Last but not least: trees extract CO2 from the air and convert it into oxygen and biomass (such as wood, leaves, and roots). They release the oxygen into the air. Trees mainly store extra CO2 when they grow. Trees play therefore an essential role in the climate change, and there even exist so-called compensation-forests, created to compensate the CO2 emissions from the industry[7].

Trees, wildfires, deforestation, economic fascism, eco-terrorism and the climate change

Worldwide, during almost three centuries, a by economic fascism[8] created violence against nature took place. It has increased extremely fast after WWII. Humans plundered nature, exploited nature. This has resulted in the man-made climate change. The 2021 report about the climate change makes clear that the natural balance of nature is irreversible destroyed. We experience an increase in extreme weather: droughts and floods. Extreme droughts create wildfires. The devastating effects of the wildfires of 2021 have created a catastrophic loss of CO2 converters. There is another worrying factor: tropical forests are losing their ability to absorb carbon[9]. Wildfires create carbon. Recent evidence indicates that as much as ten per cent of wildfire produced carbon remains in the atmosphere, contributing to global warming[10].

Not only wildfires create deforestation: because of the mining of coltan, enormous areas of the rainforests in Congo have been deforested. Coltan is used by the telecom industry, to create batteries for cellphones, but coltan is also used to create batteries for electric cars[11].

There can also be other reasons that trees are hacked down: criminality and ecoterrorism[12].

Olive grove in Crete. Thirty-five years old olive trees were cut, but not by the owner[13]. Also in Israel, West Bank, this happens. “Jewish settlers have gone on a rampage in occupied West Bank towns and villages, hacking down hundreds of olive orchards just as they were about to be harvested.”[14, story of 2003, but also in 2021 this happens[15].] This is named ecoterrorism.

A form of economic fascism[8] is the extreme violence against nature for economic profit: the hacking down of trees for the rollout of 5G. Where 5G is going up, all around the world where 5G is going up, trees are coming down. The reason is: trees inhibit the progress of 5G.[16, lecture Barrie Trower, part 2, at 06:03]. Trees suffer anyhow from the radiation of cell towers. Every time you use a wireless device, you attack the trees between your device and the cell tower[17][18]. Finally, parts of the tree die, or the tree dies completely[19].

Because this kind of economic fascism takes place on behalf of democratic governments and even unions like the EU, and USA, it is not recognized as economic fascism, but essentially it is economic fascism. It is blind naïveness that makes one believe that WWII brought fascism to an end. Is the urge for 5G making the cutting down of trees a responsible choice? No. We absolutely do not need 5G. Industrialists are masters in brainwashing minds in order to sell their unnecessary products. This has to stop. We cannot endlessly continue exploiting nature for the economic growth of the rich countries. On the long term—but not that long—there is nothing left. We stare into the abyss[20, PDF, page 36, conclusion].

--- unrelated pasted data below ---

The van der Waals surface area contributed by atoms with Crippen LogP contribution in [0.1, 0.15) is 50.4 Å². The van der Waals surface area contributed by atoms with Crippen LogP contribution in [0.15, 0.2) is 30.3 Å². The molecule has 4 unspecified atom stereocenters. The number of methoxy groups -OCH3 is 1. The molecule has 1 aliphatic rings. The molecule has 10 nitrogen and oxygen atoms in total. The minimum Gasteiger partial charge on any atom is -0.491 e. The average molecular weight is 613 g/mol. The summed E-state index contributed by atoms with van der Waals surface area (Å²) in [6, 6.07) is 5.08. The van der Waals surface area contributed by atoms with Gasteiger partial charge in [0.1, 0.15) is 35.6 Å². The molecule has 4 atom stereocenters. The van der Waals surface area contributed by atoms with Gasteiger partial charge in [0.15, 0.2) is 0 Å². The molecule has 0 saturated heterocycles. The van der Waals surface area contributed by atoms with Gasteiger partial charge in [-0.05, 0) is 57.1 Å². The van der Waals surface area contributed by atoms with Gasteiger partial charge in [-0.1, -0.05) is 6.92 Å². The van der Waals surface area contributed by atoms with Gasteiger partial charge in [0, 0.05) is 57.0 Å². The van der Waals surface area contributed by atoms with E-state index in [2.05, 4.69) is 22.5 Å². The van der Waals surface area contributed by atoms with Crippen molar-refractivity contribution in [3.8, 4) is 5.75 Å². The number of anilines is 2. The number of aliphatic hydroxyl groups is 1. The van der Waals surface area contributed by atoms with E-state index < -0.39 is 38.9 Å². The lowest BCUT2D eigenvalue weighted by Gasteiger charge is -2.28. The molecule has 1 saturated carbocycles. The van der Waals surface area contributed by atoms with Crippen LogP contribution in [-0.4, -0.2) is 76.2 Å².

Conclusion

When we add all these facts up, we can only conclude that making natural soap with wood ashes is not environmental friendly, not sustainable. Trees become endangered, worldwide. Soaps, made with wood ash, are therefore not environmentally friendly soaps. When the soap manufacturer uses the wood of a tree that died naturally, the use of wood ash is ethically correct. The price of each bar of soup should be adapted accordingly. The profit of each single bar of soap made with wood ash should be donated to rainforest protection groups, or scientists who research the dramatic effects of wireless radiation on trees[18].


References and additional information
  1. Ash – Wikipedia
  2. 20 Different Types of Hardwood Trees – Pro Garden Tips
  3. Is olive tree a hardwood? – Askingglot
  4. Fraxinus – Wikipedia
  5. Trees – Gallery on Flickr
  6. Dr Edward Bach flower remedies – Multerland
  7. Bossen voor niets geplant: CO2 compensatie in rook op – RTL nieuws
  8. Economic fascism – Foundation for Economic Education
  9. Tropical forests losing their ability to absorb carbon, study finds – The Guardian
  10. Wildfires, Greenhouse Gas Emissions and Climate Change – Future Directions International
  11. Deforestation in Congo – Multerland YouTube
  12. Ecoterrorism – Merriam-Webster
  13. He went to his olive grove and found the olive trees cut – Creta Live News
  14. Jewish settlers destroy olive groves – Al Jazeera
  15. Israeli settlers destroy 100 olive trees in West Bank – Anadolu Agency, Turkey
  16. Trees hacked down because of 5G — Lecture Barrie Trower, part 2, at 06:03 – Multerland
  17. Andrew Goldsworthy ~ Tree damage: Effects of Electromagnetic Stress in Trees ~ 2011 – Multerland YouTube
  18. Collection of articles and scientific research about the impact of EMF on trees – Multerland
  19. Tree Damage – Observation Guide, by Helmut Breunig, March 2017 – Multerland
  20. Report UNESCO – PDF
  21. Protecting Crete’s ancient olive trees from being fed to the fire – Ekathimerini
  22. Wildfire ash damaging to vehicles – Sonoma News
  23. Effect of Wood Ash Waste from Black Soap- making on Heavy Metals in Leaf Amaranth, Cowpea and Maize – ResearchGate